Pick of the Week: Monday 18th August
THE GENIUS OF CHARLES DARWIN
Channel 4 Monday 18th Aug 8pm
As the 150th anniversary of the publication of Charles Darwin’s masterpiece On the Origin of Species approaches, Professor Richard Dawkins presents the ultimate guide to Darwin and his revolutionary Theory of Evolution by Natural Selection , which Dawkins considers the most important idea ever to occur to a human mind. In this powerful three-part polemical series, Dawkins explains who Charles Darwin was, how he developed his theory, what it is, and why it matters. In this final episode, as he meets creationists, scientists and the Archbishop of Canterbury, Dawkins examines why, despite a “mountain of evidence”, Darwin’s theory remains one of the most controversial ideas in history.
BLOOD AND GUTS – A HISTORY OF SURGERY
BBC FOUR Wednesday 20th Aug 9pm
Today, surgery saves hundreds of thousands of lives a year. But getting to this position has not been a simple story of selfless men working tirelessly in the pursuit of medical advancement. It is also a bloodstained tale of blunders, arrogance, mishaps and mistakes. The road to surgical advance has been paved by heroes. However, it has also been littered with lobotomised patients, grave-robbing and neo-Nazis.
Blood And Guts – A History Of Surgery explores how brilliant surgical breakthroughs, sometimes humorous, often tragic, shaped the evolution of modern medicine.
Final Episode: HARLEY STREET
ITV 1 Thursday 21 Aug 2008 9
Simon Burgess (Tim Dutton) turns up unexpectedly at the clinic after falling over in the street. He was a lecturer at Robert (Paul NIcholls) and Martha’s (Suranne Jones) medical school and as Annie (Kim Medcalf) cleans up his wound we learn he’s come to see Martha on the pretence of discussing a lecture he’s giving. She and Simon haven’t seen each other for 12 years and it’s clear they were once lovers. Martha’s shocked when Simon reveals he could have Huntington’s Disease (a debilitating and ultimately fatal disease) and asks her to test his blood, claiming she’s the only person he can trust. The news hits Martha hard especially when she realises he could be the father of her daughter, Tess, since they had a three week affair 12 years ago. If Simon has the disease there’s a chance he could have passed the genetic condition onto Tess.
Meanwhile, Robert’s sister, Kate (Polly Maberly), calls worried about Mal (Philip Jackson) who’s having difficulty breathing. Robert tells her to take him straight to A&E where he’s diagnosed with pneumonia. His kidney condition means he has a low immune system and a simple cough has escalated. Robert’s initially angry with his father for not telling him about his condition and as they discuss their troubled relationship, Robert explains he’s never been able to forgive him for hiding the truth about his mother’s illness when she was dying. We see a new side to their relationship as they resolve their differences and Mal is instrumental in making Robert realise his feelings for Martha.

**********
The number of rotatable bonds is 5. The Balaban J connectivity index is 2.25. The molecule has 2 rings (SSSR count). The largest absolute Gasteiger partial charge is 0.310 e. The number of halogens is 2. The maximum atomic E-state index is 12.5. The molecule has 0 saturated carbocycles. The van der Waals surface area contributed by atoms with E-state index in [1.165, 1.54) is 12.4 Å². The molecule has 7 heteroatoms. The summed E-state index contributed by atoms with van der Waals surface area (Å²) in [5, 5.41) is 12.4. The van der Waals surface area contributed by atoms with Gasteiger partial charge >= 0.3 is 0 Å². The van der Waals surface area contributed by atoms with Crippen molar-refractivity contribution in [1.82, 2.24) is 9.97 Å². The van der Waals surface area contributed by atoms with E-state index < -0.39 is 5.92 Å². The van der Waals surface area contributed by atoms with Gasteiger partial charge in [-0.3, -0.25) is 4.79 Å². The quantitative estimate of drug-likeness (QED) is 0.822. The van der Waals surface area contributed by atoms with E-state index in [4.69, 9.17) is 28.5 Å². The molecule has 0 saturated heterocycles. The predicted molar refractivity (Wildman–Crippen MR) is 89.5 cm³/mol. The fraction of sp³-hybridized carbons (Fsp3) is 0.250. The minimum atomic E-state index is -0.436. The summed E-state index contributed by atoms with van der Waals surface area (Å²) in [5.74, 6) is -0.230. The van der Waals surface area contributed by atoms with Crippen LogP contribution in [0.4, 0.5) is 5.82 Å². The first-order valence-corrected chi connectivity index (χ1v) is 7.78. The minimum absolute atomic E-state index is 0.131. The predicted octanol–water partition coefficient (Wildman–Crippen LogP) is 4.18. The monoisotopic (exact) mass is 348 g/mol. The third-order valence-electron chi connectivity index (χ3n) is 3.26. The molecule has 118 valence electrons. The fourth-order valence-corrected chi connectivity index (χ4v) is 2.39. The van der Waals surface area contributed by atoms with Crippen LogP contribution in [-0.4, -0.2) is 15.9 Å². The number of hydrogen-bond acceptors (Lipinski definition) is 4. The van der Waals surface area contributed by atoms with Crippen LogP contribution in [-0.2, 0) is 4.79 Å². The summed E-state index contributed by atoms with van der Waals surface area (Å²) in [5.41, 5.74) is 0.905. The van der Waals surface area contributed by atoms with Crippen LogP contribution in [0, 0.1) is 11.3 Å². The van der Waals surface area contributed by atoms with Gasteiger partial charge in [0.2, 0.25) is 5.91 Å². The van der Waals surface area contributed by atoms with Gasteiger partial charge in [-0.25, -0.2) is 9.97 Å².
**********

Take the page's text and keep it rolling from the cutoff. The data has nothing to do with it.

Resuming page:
Fiver Thursday 21st Aug 10pm
Brand new to FIVER comes this emotional,revealing and occasionally graphic documentary series from the US. Offering a remarkable insight into the world of addiction, Intervention tells the story of a different sufferer each week through candid, intimate footage, before showing us what happens when their loved ones plead with them to seek professional help.
First up is Alyson, a bright 27-year-old who was once a prize-winning student with a scholarship to a prestigious university. Having also worked at the White House on several occasions as an intern, her family had every reason to think she was in the process of building a happy and successful life for herself. However everything went wrong when, while still at college, she met and fell in love with a boy named Richie.
WATCH ME DISAPPEAR
Channel 4 Friday 22nd Aug 7:35pm
As part of Channel 4’s Generation Next season, documentary new talent strand First Cut continues with Lucy Cohen’s extraordinary directorial debut. Each year in Britain around 2,500 people are buried alone. No one claims them, and no one attends their funerals. Others have lain dead and undiscovered for weeks, or even years, before they are found, and relatives traced. Driven by a desire to find out more about these lonely individuals from the people who knew and loved them, Lucy Cohen’s bitter-sweet first film pieces together two peoples’ lives, and asks how – in crowded, hectic, connected, modern Britain – it is possible for anyone to simply slip through the cracks and disappear. Using coroner’s reports, reconstruction and good old-fashioned detective work, Cohen painstakingly puts together the stories of two people who died on the same case files of the same coroner in Manchester and who are buried in the same graveyard. As she tracks down relatives and friends, touching stories emerge: the hard-working student dreaming of setting up his own business, and the fashion-conscious girl who stood up to school bullies and played on the street. Celebrating these lost lives, Cohen finds warmth and humour far removed from the bleakness of a lonely death. And taking us back to their gravesides, Cohen pays her respects to those who died unnoticed, but who lived like the rest of us. “By 2010, 16 million of us will be living alone,” says Cohen, “will we die that way too?”